Posted by Ethel on .
Siegel found that elderly people who owned dogs were less likely to pay visits to their doctors after upsetting events than were those who didn’t own pets. Similarly, consider the following hypothetical data. A sample of elderly dog owners is compared to a similar group (in terms of age and health) who do not own dogs. The researcher records the number of visits to the doctor during the past year for each person. The data are as follows:
Control Group Dog Owners
12 8
10 5
6 9
9 4
15 6
12
14
a. Is there a significant difference in the number of doctor visits between dog owners and control subjects? Use a twotailed test with á=.05.

Statistics 
Joe,
You want to use a twotailed ttest. You do not want to use matched pairs.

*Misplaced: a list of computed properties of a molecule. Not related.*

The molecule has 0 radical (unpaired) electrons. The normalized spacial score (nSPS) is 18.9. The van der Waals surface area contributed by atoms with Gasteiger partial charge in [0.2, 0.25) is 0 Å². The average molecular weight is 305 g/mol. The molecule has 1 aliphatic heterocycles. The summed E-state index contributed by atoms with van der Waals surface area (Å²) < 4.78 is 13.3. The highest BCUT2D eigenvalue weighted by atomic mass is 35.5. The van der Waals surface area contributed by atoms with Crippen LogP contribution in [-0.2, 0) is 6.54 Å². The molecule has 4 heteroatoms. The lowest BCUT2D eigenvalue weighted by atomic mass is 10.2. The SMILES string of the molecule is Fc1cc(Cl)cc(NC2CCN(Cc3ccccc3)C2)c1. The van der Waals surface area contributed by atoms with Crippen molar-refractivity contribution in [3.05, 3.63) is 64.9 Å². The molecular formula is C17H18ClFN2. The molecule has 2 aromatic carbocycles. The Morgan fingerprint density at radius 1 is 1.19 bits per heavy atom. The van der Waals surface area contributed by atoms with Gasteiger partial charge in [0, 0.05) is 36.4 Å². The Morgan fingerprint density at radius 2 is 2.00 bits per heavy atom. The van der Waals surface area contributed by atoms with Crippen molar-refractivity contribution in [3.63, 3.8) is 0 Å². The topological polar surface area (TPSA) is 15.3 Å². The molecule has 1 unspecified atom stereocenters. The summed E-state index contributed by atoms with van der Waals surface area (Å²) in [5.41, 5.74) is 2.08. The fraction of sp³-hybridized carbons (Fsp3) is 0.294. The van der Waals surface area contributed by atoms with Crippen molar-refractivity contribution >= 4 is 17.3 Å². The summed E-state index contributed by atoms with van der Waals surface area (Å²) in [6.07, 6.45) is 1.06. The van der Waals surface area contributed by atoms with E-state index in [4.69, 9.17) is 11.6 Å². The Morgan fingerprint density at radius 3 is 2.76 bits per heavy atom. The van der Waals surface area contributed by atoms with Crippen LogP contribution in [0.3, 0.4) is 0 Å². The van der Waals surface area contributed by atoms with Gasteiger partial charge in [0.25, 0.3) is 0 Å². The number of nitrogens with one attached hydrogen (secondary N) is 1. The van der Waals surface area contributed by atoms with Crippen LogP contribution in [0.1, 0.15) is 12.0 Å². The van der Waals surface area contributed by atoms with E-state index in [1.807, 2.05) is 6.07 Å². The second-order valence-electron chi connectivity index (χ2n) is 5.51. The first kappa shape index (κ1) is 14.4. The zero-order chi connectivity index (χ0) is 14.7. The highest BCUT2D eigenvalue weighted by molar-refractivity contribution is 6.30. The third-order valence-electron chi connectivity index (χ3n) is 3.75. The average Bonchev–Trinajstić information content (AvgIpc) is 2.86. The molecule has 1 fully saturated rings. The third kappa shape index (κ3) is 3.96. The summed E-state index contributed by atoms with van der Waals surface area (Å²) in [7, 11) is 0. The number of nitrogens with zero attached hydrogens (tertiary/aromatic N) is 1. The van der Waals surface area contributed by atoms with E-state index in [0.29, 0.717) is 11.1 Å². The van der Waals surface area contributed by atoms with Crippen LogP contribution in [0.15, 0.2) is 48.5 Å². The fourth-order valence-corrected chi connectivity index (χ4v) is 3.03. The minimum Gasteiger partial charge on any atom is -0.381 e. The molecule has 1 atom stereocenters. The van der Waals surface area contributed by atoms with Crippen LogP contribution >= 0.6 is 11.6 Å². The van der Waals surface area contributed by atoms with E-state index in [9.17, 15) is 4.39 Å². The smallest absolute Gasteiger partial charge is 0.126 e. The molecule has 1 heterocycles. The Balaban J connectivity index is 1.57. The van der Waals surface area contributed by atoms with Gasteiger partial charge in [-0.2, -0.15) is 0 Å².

books set things up differently, but here is one way to do it..
group 1 = dog owners group 2 = no dog
Ho: mu1  mu2 = 0
Ha: mu1  mu2 does not = 0
If you are allowed to use a statistics calculator (like at TI83 or 84) you can calculate very easily by entering each group into a different column and choosing 2 sample ttest. The be sure to choose the option not =. Compare the pvalue given with the .05. If your value is less, reject the null hypothesis, if not fail to reject the null.
If you are not allowed to use a stat calculator, you will have to do this by using the formulas given in your text book. 
Statistics 
Anonymous,
kl